Showa Shell Sekiyu, a Japanese oil refiner, plans to become a global leader in solar-cell output as it diversifies to benefit from clean-energy subsidies.

Showa Shell will increase production efficiency and cost competitiveness to “top levels in the world,” it said today in its five-year management plan. The company also intends to lead the development of solar modules, which use photovoltaic cells.

Japan began an incentive program in July to promote alternative power generation following the 2011 Fukushima nuclear disaster. That prompted companies such as mobile carrier Softbank Corp. and Tokyo-based Showa Shell to expand in solar energy as demand climbed.

“Once we gain a foothold in Japan, we want to gain ground in the international market,” Showa Shell President Jun Arai said today at a press briefing. The company is seeking to reduce the cost of CIGS solar panels - thin-film units using copper, indium, gallium and selenium - by about half in 2017, he said.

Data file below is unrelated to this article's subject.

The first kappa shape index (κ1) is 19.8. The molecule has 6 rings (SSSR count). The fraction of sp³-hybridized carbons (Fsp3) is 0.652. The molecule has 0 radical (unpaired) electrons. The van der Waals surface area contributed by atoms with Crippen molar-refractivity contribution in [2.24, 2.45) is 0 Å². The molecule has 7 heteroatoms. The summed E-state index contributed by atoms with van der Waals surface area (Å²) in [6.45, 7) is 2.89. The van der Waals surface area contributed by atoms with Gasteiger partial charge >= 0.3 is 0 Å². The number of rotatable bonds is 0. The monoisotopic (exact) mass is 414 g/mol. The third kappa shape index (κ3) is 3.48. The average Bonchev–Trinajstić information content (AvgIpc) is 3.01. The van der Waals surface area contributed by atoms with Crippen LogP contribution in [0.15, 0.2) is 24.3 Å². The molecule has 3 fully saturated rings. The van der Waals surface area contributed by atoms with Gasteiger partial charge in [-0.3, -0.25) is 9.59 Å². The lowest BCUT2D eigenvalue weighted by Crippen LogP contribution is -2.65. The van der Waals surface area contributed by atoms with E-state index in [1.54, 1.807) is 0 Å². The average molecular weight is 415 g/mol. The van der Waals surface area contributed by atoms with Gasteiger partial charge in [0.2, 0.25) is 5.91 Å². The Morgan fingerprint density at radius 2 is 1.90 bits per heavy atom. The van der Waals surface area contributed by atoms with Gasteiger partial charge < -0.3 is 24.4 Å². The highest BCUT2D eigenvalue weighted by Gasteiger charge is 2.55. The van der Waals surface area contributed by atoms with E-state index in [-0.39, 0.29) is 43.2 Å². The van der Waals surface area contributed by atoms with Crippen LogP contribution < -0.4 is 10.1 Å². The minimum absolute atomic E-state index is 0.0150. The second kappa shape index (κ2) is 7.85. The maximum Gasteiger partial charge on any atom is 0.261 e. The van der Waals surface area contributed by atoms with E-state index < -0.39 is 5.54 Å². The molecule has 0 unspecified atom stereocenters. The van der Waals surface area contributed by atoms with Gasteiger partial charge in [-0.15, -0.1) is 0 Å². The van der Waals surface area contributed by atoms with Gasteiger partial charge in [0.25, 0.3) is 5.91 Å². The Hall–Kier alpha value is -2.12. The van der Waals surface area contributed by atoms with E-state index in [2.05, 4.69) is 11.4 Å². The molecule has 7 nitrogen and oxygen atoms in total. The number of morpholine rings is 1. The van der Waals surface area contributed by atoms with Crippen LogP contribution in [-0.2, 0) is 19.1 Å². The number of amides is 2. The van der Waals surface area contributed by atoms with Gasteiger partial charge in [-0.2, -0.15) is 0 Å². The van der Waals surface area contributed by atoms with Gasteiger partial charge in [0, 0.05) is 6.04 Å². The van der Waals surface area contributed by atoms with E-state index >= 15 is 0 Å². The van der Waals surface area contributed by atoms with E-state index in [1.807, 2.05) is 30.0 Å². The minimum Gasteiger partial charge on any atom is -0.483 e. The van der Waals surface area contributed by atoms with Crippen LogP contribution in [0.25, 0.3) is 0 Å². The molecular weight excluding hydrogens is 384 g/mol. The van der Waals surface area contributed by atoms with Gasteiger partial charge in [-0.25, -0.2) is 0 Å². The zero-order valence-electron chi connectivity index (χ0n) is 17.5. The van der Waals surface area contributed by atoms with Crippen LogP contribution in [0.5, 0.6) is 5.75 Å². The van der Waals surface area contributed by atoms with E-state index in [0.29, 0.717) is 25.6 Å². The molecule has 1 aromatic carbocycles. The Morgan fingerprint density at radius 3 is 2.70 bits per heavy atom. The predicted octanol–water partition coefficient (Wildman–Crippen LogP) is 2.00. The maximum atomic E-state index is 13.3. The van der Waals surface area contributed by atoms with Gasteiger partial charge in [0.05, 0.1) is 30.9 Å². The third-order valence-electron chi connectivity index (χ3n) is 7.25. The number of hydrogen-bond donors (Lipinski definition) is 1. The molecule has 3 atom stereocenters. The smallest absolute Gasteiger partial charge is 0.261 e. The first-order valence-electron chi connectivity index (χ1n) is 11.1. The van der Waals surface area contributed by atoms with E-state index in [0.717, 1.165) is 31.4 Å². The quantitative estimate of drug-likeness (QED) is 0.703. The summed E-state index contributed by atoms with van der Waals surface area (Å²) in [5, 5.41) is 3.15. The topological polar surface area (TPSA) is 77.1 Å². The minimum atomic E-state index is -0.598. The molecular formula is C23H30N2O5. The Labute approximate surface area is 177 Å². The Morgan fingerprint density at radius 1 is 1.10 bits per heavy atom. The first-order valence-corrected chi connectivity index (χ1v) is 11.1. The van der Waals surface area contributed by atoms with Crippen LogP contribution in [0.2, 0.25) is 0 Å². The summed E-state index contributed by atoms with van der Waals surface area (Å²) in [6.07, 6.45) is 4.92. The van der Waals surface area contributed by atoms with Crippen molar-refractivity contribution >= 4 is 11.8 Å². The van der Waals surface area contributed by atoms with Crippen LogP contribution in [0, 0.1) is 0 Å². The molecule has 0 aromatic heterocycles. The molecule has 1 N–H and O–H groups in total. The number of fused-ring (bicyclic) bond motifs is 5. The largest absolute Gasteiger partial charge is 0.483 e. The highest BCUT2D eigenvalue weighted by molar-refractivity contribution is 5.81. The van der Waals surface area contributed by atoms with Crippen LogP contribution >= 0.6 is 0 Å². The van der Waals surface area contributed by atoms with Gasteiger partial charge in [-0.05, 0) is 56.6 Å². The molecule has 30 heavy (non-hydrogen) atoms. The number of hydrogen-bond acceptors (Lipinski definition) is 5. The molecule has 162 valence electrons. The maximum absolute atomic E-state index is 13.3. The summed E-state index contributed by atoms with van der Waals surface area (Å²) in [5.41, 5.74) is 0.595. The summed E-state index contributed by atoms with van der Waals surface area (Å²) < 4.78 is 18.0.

Showa Shell’s Energy Solution business posted a 19 per cent jump in 2012 sales to 78.2 billion yen ($815 million), while its operating loss narrowed to 15.4 billion yen from 28.8 billion yen, a February 14 filing showed. The division comprises solar-cell production and sales, as well as wholesale power supply.

Japan is poised to become the world’s third-largest market for solar power this year, according to forecasts from researcher Bloomberg New Energy Finance.

Bloomberg